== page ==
Another thing Chellie says is that you want to repel EVERYONE who is NOT your dolphin immediately because you do not want sharks or tunas swimming with you! This person is obviously not ever going to be a valuable member of your dolphin pod. How fabulous that you have repelled them immediately! Yippee!
I send you all (including your rogue e-mailer)some large ladles of love…
Darling Dolphin Christine Marsh who occasionally regresses to tuna-hood
Some people get enjoyment from being nasty and putting others down. It gives them a sense of power and makes them feel important. The sad thing about it is that it works the other way and usually means that they have a miserable life because of these snarky remarks which, over time, have probably driven away many of their friends. I had an email like this once but the language was much worse so I know how upsetting it is to receive one. However, it says more about them than it does about you.
You would be surprised how many artists want "something for free!" Although, as working artists we too provide much free information, the occassional audio/CD, DVD or workshop is NOT free :-).
We create our art for a living and that is wehat pays OUR bills, not any of the advice we "sell." We discovered years ago that many artists do indeed want to do what we do but apparently do not wamt to put the time, energy and effort into building an art business. They want some fantasy "easy way."
Like yours, our own site has been incredibly beneficial to the artist who is hungry for information and willing to work with the information. For those artists such as the one you encountered who want months and years of free advice, newsletters, emails, etc. and yet will not invest 5-$20.00 for more in depth information from you, all I can add is that they will be one of the many who go through life wishing, and in the end, too late, they will wish that they had made a committed effort to follow their dreams.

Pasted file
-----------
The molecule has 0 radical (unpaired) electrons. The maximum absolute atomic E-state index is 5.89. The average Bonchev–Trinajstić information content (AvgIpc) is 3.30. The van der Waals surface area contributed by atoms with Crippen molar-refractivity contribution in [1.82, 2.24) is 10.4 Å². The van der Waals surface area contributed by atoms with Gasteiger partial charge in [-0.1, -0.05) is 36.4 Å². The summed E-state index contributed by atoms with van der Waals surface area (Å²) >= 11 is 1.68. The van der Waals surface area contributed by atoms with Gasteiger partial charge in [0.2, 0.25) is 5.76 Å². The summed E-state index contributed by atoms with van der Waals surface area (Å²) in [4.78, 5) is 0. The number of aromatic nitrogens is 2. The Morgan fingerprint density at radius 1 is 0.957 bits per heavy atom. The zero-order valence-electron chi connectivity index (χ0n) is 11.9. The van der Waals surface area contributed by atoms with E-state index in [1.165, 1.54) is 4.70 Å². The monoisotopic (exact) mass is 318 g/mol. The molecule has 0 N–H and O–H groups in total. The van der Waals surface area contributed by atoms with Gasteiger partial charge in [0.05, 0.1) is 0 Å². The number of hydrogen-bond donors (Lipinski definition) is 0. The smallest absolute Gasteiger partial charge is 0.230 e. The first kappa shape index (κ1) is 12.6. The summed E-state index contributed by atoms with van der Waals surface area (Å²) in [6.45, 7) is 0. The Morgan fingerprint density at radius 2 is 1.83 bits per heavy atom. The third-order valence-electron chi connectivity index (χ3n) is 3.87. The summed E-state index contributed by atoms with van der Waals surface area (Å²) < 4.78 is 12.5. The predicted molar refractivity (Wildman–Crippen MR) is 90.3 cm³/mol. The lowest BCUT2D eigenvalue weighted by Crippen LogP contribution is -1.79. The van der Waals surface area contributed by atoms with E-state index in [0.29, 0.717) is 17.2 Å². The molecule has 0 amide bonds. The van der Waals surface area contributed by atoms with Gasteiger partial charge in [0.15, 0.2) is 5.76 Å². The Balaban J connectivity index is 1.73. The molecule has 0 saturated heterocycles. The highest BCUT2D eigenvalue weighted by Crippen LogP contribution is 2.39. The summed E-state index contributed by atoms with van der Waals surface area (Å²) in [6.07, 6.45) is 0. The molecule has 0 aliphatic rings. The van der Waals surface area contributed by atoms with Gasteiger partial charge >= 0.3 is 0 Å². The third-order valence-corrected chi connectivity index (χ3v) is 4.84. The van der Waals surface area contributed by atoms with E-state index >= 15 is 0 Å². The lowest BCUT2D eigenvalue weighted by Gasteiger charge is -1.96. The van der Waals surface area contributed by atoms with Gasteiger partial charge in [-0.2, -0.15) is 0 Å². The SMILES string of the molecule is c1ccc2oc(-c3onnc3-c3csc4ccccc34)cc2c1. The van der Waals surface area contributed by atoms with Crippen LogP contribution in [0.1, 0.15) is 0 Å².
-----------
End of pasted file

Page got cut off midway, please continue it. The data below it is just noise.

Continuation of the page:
Just keep it in perspective for the artists you ARE reaching so keep up the good work! I have met too many artists who spend hours daily on the Internet looking for the secrets of becoming a successful artist. SO silly-It's not about the talent. It's about the commitment, dedication and perseverance!
The Difference Between an Expense & an Investment
I think your post speaks to the heart of a challenge of psychological paradigms faced by many in business. It is not simply the artist community that balks from time to time at the request for funds, it’s a community that has been conditioned to the Walmart-mentality of “I bet I can get it for less somewhere else.” This mindset is hurting American businesses across the board. I run a market research and keynote speaking firm and I see the same challenge on a regular basis. Folks want to meet for lunch and pick my brain on their latest problem, but they don’t want to put money on the table to engage a real project.